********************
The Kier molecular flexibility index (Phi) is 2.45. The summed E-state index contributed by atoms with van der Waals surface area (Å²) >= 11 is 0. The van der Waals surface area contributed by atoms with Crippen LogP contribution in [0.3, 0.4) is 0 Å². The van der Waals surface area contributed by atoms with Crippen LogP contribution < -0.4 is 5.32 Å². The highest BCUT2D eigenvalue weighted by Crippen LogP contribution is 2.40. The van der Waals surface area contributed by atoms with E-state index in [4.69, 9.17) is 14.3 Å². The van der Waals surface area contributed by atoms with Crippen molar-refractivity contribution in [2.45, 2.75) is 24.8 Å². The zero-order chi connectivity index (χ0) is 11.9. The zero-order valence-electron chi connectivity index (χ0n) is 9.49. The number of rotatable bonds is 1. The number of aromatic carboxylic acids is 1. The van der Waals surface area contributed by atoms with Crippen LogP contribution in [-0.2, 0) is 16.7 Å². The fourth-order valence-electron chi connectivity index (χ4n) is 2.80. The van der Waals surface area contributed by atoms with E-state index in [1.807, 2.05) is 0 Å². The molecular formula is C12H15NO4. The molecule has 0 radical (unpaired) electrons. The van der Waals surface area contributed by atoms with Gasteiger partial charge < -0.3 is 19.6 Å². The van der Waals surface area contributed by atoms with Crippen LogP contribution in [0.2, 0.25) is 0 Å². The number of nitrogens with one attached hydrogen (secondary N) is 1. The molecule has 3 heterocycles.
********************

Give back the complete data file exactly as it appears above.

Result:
The Kier molecular flexibility index (Phi) is 2.45. The summed E-state index contributed by atoms with van der Waals surface area (Å²) >= 11 is 0. The van der Waals surface area contributed by atoms with Crippen LogP contribution in [0.3, 0.4) is 0 Å². The van der Waals surface area contributed by atoms with Crippen LogP contribution < -0.4 is 5.32 Å². The highest BCUT2D eigenvalue weighted by Crippen LogP contribution is 2.40. The van der Waals surface area contributed by atoms with E-state index in [4.69, 9.17) is 14.3 Å². The van der Waals surface area contributed by atoms with Crippen molar-refractivity contribution in [2.45, 2.75) is 24.8 Å². The zero-order chi connectivity index (χ0) is 11.9. The zero-order valence-electron chi connectivity index (χ0n) is 9.49. The number of rotatable bonds is 1. The number of aromatic carboxylic acids is 1. The van der Waals surface area contributed by atoms with Crippen LogP contribution in [-0.2, 0) is 16.7 Å². The fourth-order valence-electron chi connectivity index (χ4n) is 2.80. The van der Waals surface area contributed by atoms with E-state index in [1.807, 2.05) is 0 Å². The molecular formula is C12H15NO4. The molecule has 0 radical (unpaired) electrons. The van der Waals surface area contributed by atoms with Gasteiger partial charge < -0.3 is 19.6 Å². The van der Waals surface area contributed by atoms with Crippen LogP contribution in [0.2, 0.25) is 0 Å². The number of nitrogens with one attached hydrogen (secondary N) is 1. The molecule has 3 heterocycles.